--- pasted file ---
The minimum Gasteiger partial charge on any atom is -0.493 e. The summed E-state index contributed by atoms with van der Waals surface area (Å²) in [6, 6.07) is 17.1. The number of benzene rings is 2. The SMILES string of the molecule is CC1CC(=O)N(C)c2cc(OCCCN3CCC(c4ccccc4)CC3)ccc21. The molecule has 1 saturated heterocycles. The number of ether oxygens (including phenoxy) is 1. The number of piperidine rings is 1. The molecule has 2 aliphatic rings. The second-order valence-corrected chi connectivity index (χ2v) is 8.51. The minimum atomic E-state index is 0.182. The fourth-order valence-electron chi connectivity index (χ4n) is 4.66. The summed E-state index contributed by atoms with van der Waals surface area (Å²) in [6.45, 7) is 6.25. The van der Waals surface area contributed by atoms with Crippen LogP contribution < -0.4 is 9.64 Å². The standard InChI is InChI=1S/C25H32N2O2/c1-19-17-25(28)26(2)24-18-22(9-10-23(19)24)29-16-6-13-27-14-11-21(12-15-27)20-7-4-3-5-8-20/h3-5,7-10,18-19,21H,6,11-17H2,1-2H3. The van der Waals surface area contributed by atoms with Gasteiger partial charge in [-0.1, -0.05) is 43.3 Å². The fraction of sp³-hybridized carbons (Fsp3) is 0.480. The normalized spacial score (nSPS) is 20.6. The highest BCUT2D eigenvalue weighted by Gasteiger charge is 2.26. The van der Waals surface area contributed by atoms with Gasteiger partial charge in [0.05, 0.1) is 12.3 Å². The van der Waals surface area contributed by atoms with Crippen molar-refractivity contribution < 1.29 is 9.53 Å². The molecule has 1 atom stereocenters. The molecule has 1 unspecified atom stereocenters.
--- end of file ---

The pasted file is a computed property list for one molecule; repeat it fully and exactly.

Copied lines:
The minimum Gasteiger partial charge on any atom is -0.493 e. The summed E-state index contributed by atoms with van der Waals surface area (Å²) in [6, 6.07) is 17.1. The number of benzene rings is 2. The SMILES string of the molecule is CC1CC(=O)N(C)c2cc(OCCCN3CCC(c4ccccc4)CC3)ccc21. The molecule has 1 saturated heterocycles. The number of ether oxygens (including phenoxy) is 1. The number of piperidine rings is 1. The molecule has 2 aliphatic rings. The second-order valence-corrected chi connectivity index (χ2v) is 8.51. The minimum atomic E-state index is 0.182. The fourth-order valence-electron chi connectivity index (χ4n) is 4.66. The summed E-state index contributed by atoms with van der Waals surface area (Å²) in [6.45, 7) is 6.25. The van der Waals surface area contributed by atoms with Crippen LogP contribution < -0.4 is 9.64 Å². The standard InChI is InChI=1S/C25H32N2O2/c1-19-17-25(28)26(2)24-18-22(9-10-23(19)24)29-16-6-13-27-14-11-21(12-15-27)20-7-4-3-5-8-20/h3-5,7-10,18-19,21H,6,11-17H2,1-2H3. The van der Waals surface area contributed by atoms with Gasteiger partial charge in [-0.1, -0.05) is 43.3 Å². The fraction of sp³-hybridized carbons (Fsp3) is 0.480. The normalized spacial score (nSPS) is 20.6. The highest BCUT2D eigenvalue weighted by Gasteiger charge is 2.26. The van der Waals surface area contributed by atoms with Gasteiger partial charge in [0.05, 0.1) is 12.3 Å². The van der Waals surface area contributed by atoms with Crippen molar-refractivity contribution < 1.29 is 9.53 Å². The molecule has 1 atom stereocenters. The molecule has 1 unspecified atom stereocenters.